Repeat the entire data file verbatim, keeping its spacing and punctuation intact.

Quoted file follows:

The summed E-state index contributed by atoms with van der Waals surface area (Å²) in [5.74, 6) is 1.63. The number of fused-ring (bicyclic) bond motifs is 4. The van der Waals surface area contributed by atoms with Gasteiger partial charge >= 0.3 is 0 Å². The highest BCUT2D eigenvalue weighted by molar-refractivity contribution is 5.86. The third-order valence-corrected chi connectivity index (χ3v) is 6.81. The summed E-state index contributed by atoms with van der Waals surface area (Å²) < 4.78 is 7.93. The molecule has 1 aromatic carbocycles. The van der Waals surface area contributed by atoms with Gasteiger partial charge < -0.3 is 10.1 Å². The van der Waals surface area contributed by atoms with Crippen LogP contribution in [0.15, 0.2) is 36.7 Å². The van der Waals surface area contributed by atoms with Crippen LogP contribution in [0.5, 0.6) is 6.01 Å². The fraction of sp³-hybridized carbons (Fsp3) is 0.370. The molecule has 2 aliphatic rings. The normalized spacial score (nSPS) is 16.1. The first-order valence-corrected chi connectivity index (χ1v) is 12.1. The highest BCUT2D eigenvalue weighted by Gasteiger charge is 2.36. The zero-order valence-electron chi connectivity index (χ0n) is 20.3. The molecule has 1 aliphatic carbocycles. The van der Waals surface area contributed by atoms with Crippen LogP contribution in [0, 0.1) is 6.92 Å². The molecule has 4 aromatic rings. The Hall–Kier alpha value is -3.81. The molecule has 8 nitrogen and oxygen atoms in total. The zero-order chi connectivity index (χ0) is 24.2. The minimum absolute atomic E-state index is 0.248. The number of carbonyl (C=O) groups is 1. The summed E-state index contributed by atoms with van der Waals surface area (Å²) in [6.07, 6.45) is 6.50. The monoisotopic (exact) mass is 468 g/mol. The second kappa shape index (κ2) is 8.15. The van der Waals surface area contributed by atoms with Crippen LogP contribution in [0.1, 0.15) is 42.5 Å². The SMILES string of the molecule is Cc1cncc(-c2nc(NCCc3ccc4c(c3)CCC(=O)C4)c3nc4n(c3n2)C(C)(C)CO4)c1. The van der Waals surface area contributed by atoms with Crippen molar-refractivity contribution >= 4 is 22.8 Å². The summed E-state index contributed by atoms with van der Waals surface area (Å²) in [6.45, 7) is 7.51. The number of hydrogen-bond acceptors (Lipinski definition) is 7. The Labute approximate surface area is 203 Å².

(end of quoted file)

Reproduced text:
The summed E-state index contributed by atoms with van der Waals surface area (Å²) in [5.74, 6) is 1.63. The number of fused-ring (bicyclic) bond motifs is 4. The van der Waals surface area contributed by atoms with Gasteiger partial charge >= 0.3 is 0 Å². The highest BCUT2D eigenvalue weighted by molar-refractivity contribution is 5.86. The third-order valence-corrected chi connectivity index (χ3v) is 6.81. The summed E-state index contributed by atoms with van der Waals surface area (Å²) < 4.78 is 7.93. The molecule has 1 aromatic carbocycles. The van der Waals surface area contributed by atoms with Gasteiger partial charge < -0.3 is 10.1 Å². The van der Waals surface area contributed by atoms with Crippen LogP contribution in [0.15, 0.2) is 36.7 Å². The van der Waals surface area contributed by atoms with Crippen LogP contribution in [0.5, 0.6) is 6.01 Å². The fraction of sp³-hybridized carbons (Fsp3) is 0.370. The molecule has 2 aliphatic rings. The normalized spacial score (nSPS) is 16.1. The first-order valence-corrected chi connectivity index (χ1v) is 12.1. The highest BCUT2D eigenvalue weighted by Gasteiger charge is 2.36. The zero-order valence-electron chi connectivity index (χ0n) is 20.3. The molecule has 1 aliphatic carbocycles. The van der Waals surface area contributed by atoms with Crippen LogP contribution in [0, 0.1) is 6.92 Å². The molecule has 4 aromatic rings. The Hall–Kier alpha value is -3.81. The molecule has 8 nitrogen and oxygen atoms in total. The zero-order chi connectivity index (χ0) is 24.2. The minimum absolute atomic E-state index is 0.248. The number of carbonyl (C=O) groups is 1. The summed E-state index contributed by atoms with van der Waals surface area (Å²) in [6.07, 6.45) is 6.50. The monoisotopic (exact) mass is 468 g/mol. The second kappa shape index (κ2) is 8.15. The van der Waals surface area contributed by atoms with Crippen LogP contribution in [0.1, 0.15) is 42.5 Å². The SMILES string of the molecule is Cc1cncc(-c2nc(NCCc3ccc4c(c3)CCC(=O)C4)c3nc4n(c3n2)C(C)(C)CO4)c1. The van der Waals surface area contributed by atoms with Crippen molar-refractivity contribution >= 4 is 22.8 Å². The summed E-state index contributed by atoms with van der Waals surface area (Å²) in [6.45, 7) is 7.51. The number of hydrogen-bond acceptors (Lipinski definition) is 7. The Labute approximate surface area is 203 Å².